Government property should not be used to promote a certain religion. Period. Many great societies immigrated to our country to rid themselves of religious persecution. They were tired of government telling them how to worship, or to worship at all. With freedom of religion, comes freedom from religion. Government has no place in it, and our Mayor, City Attorney and Public Works department should not allow it on government property.
Since I have been writing this blog, I have been a strong advocate for open government, transparency and 1st Amendment free speech rights. I think you all know that. We may not always agree on what people have to say, but we have that right.
Theresa defended that Tuesday afternoon.
But to call Theresa a ‘Lone Wolf’ is the furthest thing from the truth. She has formed coalitions in every political activity she has been involved with. She has embraced the community and worked for them. It is no secret why Theresa is sitting on the council, because of her community involvement and sticking up for the little guy. I would call her ‘Mother Wolf’ before I would ever call her ‘Lone Wolf’.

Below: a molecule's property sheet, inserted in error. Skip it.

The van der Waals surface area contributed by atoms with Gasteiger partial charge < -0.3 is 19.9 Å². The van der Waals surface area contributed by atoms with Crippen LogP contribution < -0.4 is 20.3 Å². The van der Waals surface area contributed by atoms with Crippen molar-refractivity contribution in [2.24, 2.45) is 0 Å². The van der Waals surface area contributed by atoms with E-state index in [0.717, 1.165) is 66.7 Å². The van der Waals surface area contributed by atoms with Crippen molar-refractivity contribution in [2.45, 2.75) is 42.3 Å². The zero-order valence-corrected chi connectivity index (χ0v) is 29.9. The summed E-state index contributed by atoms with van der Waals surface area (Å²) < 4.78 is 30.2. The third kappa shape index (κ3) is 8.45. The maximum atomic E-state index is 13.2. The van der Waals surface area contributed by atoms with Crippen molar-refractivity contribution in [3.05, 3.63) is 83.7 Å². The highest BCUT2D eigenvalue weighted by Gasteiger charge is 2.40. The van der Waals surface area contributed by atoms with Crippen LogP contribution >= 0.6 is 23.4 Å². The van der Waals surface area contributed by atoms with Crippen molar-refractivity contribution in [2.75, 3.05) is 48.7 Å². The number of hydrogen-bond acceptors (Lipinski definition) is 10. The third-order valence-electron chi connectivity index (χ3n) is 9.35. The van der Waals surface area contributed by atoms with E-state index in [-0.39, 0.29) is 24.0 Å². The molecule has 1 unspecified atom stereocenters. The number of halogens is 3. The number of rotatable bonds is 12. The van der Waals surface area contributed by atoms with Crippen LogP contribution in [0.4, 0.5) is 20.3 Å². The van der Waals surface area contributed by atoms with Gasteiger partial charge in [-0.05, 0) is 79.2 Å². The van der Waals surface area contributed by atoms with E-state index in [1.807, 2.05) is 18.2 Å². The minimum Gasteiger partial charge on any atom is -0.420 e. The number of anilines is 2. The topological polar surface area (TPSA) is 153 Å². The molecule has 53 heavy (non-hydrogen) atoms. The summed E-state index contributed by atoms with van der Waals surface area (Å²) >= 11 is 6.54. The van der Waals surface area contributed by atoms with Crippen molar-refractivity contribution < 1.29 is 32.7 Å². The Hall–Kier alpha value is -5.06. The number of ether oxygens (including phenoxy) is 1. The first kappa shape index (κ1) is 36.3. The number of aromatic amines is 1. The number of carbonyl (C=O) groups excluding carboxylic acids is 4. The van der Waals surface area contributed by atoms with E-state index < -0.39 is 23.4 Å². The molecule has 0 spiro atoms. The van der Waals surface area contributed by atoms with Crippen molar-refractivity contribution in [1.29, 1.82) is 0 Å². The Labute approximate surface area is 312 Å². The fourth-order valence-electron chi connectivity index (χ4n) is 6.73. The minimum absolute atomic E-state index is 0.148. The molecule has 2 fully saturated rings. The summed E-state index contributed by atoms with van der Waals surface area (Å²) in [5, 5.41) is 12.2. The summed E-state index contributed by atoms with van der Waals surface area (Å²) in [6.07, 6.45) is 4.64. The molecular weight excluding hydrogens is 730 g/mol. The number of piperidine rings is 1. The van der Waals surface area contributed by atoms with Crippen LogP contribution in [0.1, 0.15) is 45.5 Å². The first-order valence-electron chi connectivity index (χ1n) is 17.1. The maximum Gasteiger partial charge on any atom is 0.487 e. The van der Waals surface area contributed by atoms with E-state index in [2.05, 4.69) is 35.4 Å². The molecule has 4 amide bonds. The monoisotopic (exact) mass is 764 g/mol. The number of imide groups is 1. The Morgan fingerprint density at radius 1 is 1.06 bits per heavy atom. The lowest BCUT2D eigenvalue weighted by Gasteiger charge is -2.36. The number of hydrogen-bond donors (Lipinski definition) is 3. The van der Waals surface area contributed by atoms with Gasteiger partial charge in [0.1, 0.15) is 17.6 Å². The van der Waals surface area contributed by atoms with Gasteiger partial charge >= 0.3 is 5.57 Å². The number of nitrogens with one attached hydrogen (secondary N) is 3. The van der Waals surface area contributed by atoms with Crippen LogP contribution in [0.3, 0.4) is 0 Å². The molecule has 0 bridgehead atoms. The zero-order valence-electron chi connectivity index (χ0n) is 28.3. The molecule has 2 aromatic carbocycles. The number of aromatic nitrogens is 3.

Gawd, Rex, what the heck is wrong with you? Seriously Dude?!
Ironically, while everyone wants to blame her for the ‘drama’ if Rolfing would have just let her speak and not gaveled her (there was NOTHING confidential in what she was saying) there would have been no drama. And the chickensh*t council just sat there and let it happen. Wow!
As a citizen we have a right to transparency, the Argus Leader is in the middle of a lawsuit right now with the city over it. We talk often about transparency in our government, we get no where.
I know about the charges lobbed at Theresa (a butt hurt Chief of Police and moving chairs around Carnegie because of the 911 aniversary), they are petty, in fact not even worthy of blogging about, or an ethics charge, just prattle from perfect hair Mike.
This of course is NOT over, chickensh*ts and idiots get emboldened when they are embarrassed. They have there resources, and we have ours. You want a fight on transparency? You are going to get it. You are going to lose, big time.
First off, props to Cameraman Bruce and our credit on the video. Our cameras are always rolling.